COP26 travellers trying to get to Glasgow switch to flights after London Euston trains cancelled

311021 Hundreds of travellers were left stranded at London Euston after a fallen tree blocked tracks, PA
Hundreds of travellers were left stranded at London Euston after a fallen tree blocked tracks. Credit: PA

Travellers heading to the COP26 climate summit in Glasgow have spoken of the "irony" of making the journey by plane after a fallen tree cancelled train services from London Euston.

One passenger said the "extreme weather" which caused the chaos "is a reminder that climate change drives extreme weather events and every country needs to adapt".

Hundreds of passengers hoping to travel to Glasgow for the start of the conference on Sunday were left waiting inside London’s Euston station after a fallen tree halted services.

Many were caught on slow moving or stationary trains, while others were forced to book domestic flights to reach the summit.

The COP26 climate conference - what you need to know

What is COP26? When and where will it be?

Each year, the United Nations Framework Convention on Climate Change (UNFCCC) meets at what is called the Conference of the Parties (abbreviated as COP) to discuss the world's progress on climate change and how to tackle it.

COP26 is the 26th United Nations Climate Change Conference of the Parties summit which will be held in Glasgow from 31 October to 12 November.

Who is going?

Leaders of the 197 countries that signed the United Nations Framework Convention on Climate Change (UNFCCC) – a treaty that came into force in 1994 - are invited to the summit.

These are some of the world leaders that will be attending COP26:

  • US President Joe Biden, climate envoy John Kerry, climate adviser and former Environmental Protection Agency Administrator Gina McCarthy, and 10 other US cabinet officials.

  • Australia's Prime Minister Scott Morrison. In the days leading up to COP26, Mr Morrison committed Australia to a target of net zero carbon emissions by 2050.

Prince Charles, Prince William, the Duchess of Cornwall and the Duchess of Cambridge are also attending. The Queen has withdrawn from visiting after being advised by her doctors to rest - she will address the conference virtually instead.

China's President Xi Jinping, Russia's President Vladimir Putin, and President Jair Bolsonaro of Brazil are among the leaders that have decided not to travel to Glasgow.

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What is it hoping to achieve?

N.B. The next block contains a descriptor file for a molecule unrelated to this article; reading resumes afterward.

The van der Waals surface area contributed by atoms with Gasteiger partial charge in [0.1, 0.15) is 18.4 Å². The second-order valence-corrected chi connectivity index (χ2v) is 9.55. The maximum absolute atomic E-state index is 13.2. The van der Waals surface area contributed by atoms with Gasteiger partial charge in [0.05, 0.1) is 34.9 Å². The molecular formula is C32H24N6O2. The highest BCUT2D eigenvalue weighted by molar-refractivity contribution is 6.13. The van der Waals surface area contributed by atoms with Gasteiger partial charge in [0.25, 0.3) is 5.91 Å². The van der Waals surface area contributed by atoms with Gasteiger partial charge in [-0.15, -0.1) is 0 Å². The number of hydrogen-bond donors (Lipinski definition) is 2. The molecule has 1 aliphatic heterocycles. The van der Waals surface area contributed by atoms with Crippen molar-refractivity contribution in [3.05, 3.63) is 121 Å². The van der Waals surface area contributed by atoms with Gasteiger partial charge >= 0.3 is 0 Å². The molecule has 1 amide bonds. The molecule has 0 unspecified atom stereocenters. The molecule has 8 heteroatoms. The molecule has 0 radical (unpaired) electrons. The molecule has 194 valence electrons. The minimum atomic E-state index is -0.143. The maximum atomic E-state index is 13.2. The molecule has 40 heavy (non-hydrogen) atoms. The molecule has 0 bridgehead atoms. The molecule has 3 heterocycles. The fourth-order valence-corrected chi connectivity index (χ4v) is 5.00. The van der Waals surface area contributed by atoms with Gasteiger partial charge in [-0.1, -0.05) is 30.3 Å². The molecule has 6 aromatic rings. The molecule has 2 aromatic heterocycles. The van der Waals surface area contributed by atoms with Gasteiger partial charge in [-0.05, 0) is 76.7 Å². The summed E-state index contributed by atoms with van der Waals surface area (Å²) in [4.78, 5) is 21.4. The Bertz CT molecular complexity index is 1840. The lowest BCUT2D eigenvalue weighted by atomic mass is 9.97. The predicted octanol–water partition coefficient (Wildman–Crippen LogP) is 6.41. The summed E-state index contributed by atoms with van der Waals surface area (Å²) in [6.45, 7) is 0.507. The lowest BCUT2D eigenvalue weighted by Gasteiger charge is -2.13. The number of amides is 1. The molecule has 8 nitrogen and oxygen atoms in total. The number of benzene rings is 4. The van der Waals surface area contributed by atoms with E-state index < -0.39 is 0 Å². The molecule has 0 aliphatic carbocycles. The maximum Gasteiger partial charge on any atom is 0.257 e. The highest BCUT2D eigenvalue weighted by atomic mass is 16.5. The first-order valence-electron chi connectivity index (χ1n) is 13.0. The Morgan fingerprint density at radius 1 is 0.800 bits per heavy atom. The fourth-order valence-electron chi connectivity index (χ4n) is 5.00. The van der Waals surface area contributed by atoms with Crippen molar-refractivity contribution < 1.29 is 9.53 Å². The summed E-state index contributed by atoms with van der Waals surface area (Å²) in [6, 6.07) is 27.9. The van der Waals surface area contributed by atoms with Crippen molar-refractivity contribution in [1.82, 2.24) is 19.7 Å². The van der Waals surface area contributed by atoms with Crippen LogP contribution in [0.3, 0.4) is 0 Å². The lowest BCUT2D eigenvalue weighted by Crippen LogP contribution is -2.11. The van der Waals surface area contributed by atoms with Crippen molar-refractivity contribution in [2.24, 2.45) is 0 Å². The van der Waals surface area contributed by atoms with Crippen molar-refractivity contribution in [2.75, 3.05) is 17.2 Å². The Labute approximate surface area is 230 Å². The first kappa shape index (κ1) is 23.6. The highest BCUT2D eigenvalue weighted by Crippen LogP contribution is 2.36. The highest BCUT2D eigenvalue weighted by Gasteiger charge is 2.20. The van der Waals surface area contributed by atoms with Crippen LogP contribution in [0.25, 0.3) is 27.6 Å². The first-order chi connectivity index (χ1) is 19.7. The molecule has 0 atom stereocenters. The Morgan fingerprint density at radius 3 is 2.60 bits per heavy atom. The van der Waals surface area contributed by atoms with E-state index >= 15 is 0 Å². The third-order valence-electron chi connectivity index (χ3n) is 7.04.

1. Achieve net zero greenhouse gas emissions by 2050 and limiting global warming to 1.5C above pre-industrial levels - Countries are being encouraged to set ambitious 2030 emissions targets. They are also encouraged to accelerate the phase-out of coal, clamp down on deforestation, speed up the switch to electric vehicles and encourage investment in renewables.

2. Protect natural habitats and communities from climate change disasters

3. Finances for a greener future - In 2009, developed countries were asked to keep to their promises to contribute at least $100 billion (£72.5 billion) per year by 2020 to protect the planet. In 2015, it was agreed that the goal would be extended to 2025.

However, new analysis shows the goal is unlikely to have been met last year and is on track to fall short in 2021 and 2022.

4. Getting all countries and organisations to work together to tackle the climate crisis

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An announcement just before 2pm revealed all train services had been suspended and the concourse was “exit only” due to overcrowding.

Mid-afternoon some trains began running on a diversion route, but Network Rail warned that fewer services would be running and would take longer.

Pictures on social media showed the concourse packed with people.

Climate change scientist Simon Lewis said he has been stuck on a train for more than three hours as a result of the disruption.

The 49-year-old professor, from University College London, was on the 11am service from London to Edinburgh but was brought to a halt just 45 minutes later.

“We are moving a tiny bit every now and again, but have not made it to Peterborough yet, the first stop,” he said.

“This is inconvenient and a reminder that climate change drives extreme weather events and every country needs to adapt."

He added: “A stopped train is nothing compared to the two million people displaced by flooding in Shanxi province in China, last month, and those facing famine today in Madagascar.”

Another passenger, David Johnson, said he and others on his train from London Euston to Glasgow were told to get off the train after half an hour of waiting.

Mr Johnson is attending COP26 as chief executive of the Margaret Pyke Trust, a UK-based international NGO focused on removing barriers to family planning as part of climate adaptation efforts.

Passengers at Euston station in London Credit: Yui Mok/PA

Needing to reach the summit, Mr Johnson decided to book a flight from Gatwick to Glasgow which, he said, “does, of course, seem ridiculous”.

“The irony of the climate impacting the trains, meaning a flight to the climate change conference is the only way to get there today, is not lost on me,” he said.

The original disruption came as a result of damage to overhead electrical wires between Rugby and Milton Keynes on the West Coast Main Line.

Network Rail said its teams are on site near Long Buckby in Northamptonshire, where the damage occurred.

The company said it is working to remove the fallen tree before assessing the damage and beginning repairs.

Travellers are advised not to go to Euston and instead check for regular updates.